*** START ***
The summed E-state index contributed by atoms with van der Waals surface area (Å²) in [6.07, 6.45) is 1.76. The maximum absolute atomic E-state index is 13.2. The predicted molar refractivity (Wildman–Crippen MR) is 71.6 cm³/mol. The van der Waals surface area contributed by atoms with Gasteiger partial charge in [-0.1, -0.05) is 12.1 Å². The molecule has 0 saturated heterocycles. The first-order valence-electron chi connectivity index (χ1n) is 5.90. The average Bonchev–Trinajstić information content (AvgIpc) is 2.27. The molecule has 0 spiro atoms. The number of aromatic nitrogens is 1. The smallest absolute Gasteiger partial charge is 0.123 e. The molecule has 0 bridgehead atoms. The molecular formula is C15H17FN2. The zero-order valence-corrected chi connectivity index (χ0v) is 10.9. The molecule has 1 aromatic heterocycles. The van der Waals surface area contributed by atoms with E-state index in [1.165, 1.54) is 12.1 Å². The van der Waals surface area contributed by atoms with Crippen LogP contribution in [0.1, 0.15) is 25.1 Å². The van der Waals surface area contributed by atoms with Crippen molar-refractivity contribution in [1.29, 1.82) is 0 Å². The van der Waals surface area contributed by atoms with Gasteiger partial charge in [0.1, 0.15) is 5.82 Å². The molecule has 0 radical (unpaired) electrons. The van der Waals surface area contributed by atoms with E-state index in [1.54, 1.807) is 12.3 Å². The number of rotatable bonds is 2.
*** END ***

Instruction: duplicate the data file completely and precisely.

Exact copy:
The summed E-state index contributed by atoms with van der Waals surface area (Å²) in [6.07, 6.45) is 1.76. The maximum absolute atomic E-state index is 13.2. The predicted molar refractivity (Wildman–Crippen MR) is 71.6 cm³/mol. The van der Waals surface area contributed by atoms with Gasteiger partial charge in [-0.1, -0.05) is 12.1 Å². The molecule has 0 saturated heterocycles. The first-order valence-electron chi connectivity index (χ1n) is 5.90. The average Bonchev–Trinajstić information content (AvgIpc) is 2.27. The molecule has 0 spiro atoms. The number of aromatic nitrogens is 1. The smallest absolute Gasteiger partial charge is 0.123 e. The molecule has 0 bridgehead atoms. The molecular formula is C15H17FN2. The zero-order valence-corrected chi connectivity index (χ0v) is 10.9. The molecule has 1 aromatic heterocycles. The van der Waals surface area contributed by atoms with E-state index in [1.165, 1.54) is 12.1 Å². The van der Waals surface area contributed by atoms with Crippen LogP contribution in [0.1, 0.15) is 25.1 Å². The van der Waals surface area contributed by atoms with Crippen molar-refractivity contribution in [1.29, 1.82) is 0 Å². The van der Waals surface area contributed by atoms with Gasteiger partial charge in [0.1, 0.15) is 5.82 Å². The molecule has 0 radical (unpaired) electrons. The van der Waals surface area contributed by atoms with E-state index in [1.54, 1.807) is 12.3 Å². The number of rotatable bonds is 2.